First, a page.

FIG. 2 illustrates the state and linkage of portions of links of three different potential masters, namely, main memory system 28, first cache 18 and second cache 20. The principles illustrated apply to any number of masters. In the example shown, the state of the masters is shown as it would be immediately after initialization when the data of any and all coherence blocks is stored in memory and no valid data is stored in any cache. Specifically, the directory of each coherence block of data includes a tag slot, such as element 32 of the memory 28, a "next" address and index slot 34, such as element 34 of the memory 28, and a "previous" address and index slot 36, such as element 36 of the memory 28. In addition, pointers are shown, such as a first pointer 38 and a second pointer 40. The tag slot 32 may hold the values of either "valid" or "invalid," indicating whether the data in the coherence block to which it refers is safe to use. The "next," or nextmaster, slot 34 may include as values called a link the address and index of any master including itself. The "previous," or previous master slot 36, may also include as values called a link the address and index of any master including itself. The first pointer 38 and the second pointer 40 each point from one slot to another according to the link. In FIG. 2, two pointers 38 and 40 point back to themselves.
A slot containing a link and illustrated by its related pointer to a next slot may be physically represented according to the invention as an address and an index appended to the address stored in the same slot. Finally, as used herein, transactions, by which data and instructions are passed between masters, are represented as arrows from a first label (e.g., "memory") to a second label (e.g., "cache A"), as will be apparent hereinafter.
The memory 28 always has a valid copy of the data when data is accessible. (Hence the tag in memory is permanently set to the value "valid.") The caches 18 and 20 have valid data only when the tags have been set and otherwise it is assumed that all caches have invalid data.
To illustrate the process of requesting and tagging valid data, reference is made to the Figures beginning with FIG. 3. A request for data transaction 42 is instituted by Cache B 20 acting as a master whereby Cache B requests sharable data from the memory 28. Such a request typically contains a tag as to transaction type and the physical address of the requested coherence block. However, according to the invention, the request also contains Cache B's master address 44 and the index 46 which Cache B needs in order to index into its cache, as represented by a data block 43 as might be found in a temporary buffer associated with data received off the bus 24 (FIG. 1). This two-element block of information is stored in the corresponding slot. The links merely express graphically the connection defined by the contents of the respective slots.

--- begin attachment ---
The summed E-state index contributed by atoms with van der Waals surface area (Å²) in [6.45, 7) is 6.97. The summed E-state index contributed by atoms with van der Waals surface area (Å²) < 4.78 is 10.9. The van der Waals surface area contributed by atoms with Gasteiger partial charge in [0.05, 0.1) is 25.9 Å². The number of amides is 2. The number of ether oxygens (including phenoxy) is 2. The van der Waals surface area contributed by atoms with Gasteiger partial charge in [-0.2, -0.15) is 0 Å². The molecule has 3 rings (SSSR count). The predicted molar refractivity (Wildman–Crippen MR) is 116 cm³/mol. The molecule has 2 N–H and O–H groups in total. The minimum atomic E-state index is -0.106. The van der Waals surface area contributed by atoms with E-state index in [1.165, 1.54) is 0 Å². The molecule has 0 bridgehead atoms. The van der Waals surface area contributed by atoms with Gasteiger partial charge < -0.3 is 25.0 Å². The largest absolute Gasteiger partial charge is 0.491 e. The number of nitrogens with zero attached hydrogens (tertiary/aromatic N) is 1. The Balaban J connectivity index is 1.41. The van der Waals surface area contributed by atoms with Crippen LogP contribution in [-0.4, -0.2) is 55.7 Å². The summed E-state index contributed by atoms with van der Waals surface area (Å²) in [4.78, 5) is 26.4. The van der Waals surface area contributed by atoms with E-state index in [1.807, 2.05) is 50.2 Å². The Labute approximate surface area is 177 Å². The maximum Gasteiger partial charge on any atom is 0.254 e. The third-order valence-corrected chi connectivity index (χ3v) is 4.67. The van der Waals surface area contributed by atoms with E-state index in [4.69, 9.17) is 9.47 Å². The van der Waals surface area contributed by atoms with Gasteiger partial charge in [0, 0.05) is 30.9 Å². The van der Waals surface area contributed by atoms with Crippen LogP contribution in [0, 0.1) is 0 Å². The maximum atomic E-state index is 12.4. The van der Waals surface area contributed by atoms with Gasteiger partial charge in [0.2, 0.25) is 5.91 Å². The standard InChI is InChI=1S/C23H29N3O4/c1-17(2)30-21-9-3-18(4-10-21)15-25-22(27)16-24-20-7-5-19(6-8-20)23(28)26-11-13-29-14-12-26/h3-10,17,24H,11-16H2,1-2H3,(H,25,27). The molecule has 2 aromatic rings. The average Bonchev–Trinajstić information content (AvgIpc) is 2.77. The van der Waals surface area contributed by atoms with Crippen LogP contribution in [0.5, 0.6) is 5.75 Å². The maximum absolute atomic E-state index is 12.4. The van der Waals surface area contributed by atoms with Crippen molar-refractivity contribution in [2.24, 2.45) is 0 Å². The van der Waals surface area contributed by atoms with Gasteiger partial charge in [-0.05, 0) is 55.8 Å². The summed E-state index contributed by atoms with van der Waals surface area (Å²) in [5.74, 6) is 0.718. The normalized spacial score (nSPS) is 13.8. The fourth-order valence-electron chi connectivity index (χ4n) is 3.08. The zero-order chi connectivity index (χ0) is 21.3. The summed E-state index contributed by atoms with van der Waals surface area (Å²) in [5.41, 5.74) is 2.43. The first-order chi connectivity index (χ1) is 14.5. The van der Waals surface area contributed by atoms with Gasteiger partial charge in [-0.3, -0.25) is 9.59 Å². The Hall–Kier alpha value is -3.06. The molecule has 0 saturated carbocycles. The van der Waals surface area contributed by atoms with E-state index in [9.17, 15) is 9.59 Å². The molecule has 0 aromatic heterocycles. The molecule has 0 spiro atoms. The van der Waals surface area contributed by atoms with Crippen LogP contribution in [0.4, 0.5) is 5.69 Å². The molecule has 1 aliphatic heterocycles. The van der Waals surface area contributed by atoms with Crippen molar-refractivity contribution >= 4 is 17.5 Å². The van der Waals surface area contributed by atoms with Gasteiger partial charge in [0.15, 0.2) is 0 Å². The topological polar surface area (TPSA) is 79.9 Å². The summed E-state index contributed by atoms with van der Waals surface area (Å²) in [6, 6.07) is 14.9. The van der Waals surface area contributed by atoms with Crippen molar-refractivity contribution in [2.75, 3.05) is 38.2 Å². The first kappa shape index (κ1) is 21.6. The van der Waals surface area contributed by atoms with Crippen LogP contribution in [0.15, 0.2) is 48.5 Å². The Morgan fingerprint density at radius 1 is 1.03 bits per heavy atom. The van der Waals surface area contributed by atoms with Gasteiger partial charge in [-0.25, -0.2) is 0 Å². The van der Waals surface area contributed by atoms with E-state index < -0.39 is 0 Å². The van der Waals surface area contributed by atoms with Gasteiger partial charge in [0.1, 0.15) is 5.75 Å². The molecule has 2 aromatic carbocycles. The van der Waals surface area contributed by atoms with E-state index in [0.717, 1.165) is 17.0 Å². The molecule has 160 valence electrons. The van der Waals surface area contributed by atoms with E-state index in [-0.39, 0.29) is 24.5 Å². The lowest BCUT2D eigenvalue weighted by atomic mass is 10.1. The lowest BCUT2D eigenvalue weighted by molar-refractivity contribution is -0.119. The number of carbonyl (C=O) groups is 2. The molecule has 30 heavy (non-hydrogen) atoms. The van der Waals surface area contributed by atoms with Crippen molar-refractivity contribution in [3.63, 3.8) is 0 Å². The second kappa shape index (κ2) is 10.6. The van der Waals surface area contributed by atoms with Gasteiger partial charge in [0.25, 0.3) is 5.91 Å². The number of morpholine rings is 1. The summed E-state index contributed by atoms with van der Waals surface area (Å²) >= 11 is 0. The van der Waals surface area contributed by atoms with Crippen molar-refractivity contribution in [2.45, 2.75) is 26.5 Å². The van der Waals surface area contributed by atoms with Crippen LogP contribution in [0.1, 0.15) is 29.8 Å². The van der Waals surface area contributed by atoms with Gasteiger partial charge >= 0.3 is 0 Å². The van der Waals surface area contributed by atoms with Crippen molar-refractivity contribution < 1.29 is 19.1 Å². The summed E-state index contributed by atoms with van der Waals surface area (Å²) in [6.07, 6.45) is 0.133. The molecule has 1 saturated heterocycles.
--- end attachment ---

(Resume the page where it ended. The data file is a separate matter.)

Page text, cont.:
Referring to FIG. 4, memory 28 thereupon issues a second transaction 48 to Cache B 20 whereby the data requested by Cache B 20 is passed to corresponding locations in Cache B along with the nextmaster link for Cache B. The memory 28 will recognize that its own list was previously empty. Therefore, memory 28 places Cache B's link address and index in the nextmaster slot 34 and the previous master slot 36. However, the pointers 38 and 40 now point to nextmaster slot 50 and previousmaster slot 52 of Cache B 20, and the memory link address and index are loaded into those slots (FIG. 5). Cache B 20 recognizes that the nextmaster slot 50 and the previousmaster slot 52 now contain links which point to memory 28, as indicated by pointers 54 and 56. Cache B 20 then recognizes that its request has been completed. The final state, with the tag 51 of Cache B 20 set to the value valid, is shown in FIG. 5. At the conclusion of the transactions in each instance, according to the invention, the link indexes of the previousmaster and the nextmaster as well as the link addresses are stored in the respective nextmaster slot and the previousmaster slot of the requesting master.
FIG. 6 illustrates a first transaction in a further transaction set according to the invention which might follow the previous sequence of transactions. Cache A issues a request 58 to memory 28 for a sharable copy of the same coherency block previously requested by Cache B 20 (FIG. 3). In FIG. 7, memory 28 sends back the requested cache data (path 60) and forwards its nextmaster link index and address stored in nextmaster slot 34 to next master slot 62 as represented by link 64. The link value in slot 34 is thus replaced by the value Cache A. In FIG. 8, it is seen that Cache A 18 stores memory's old nextmaster link value of Cache B in nextmaster slot 62, thereby linking nextmaster slot 62 to nextmaster slot 50, as indicated by pointer 49. Cache A 18 also sends a transaction 66 to Cache B 20 to advise it that there is a new previousmaster. Cache A 18 has loaded its previousmaster slot 68 with the link index and address of the memory 28, as indicated by link 70. Cache A 20 knows that the previousmaster link value is memory because the transaction 60 was issued by the memory 28.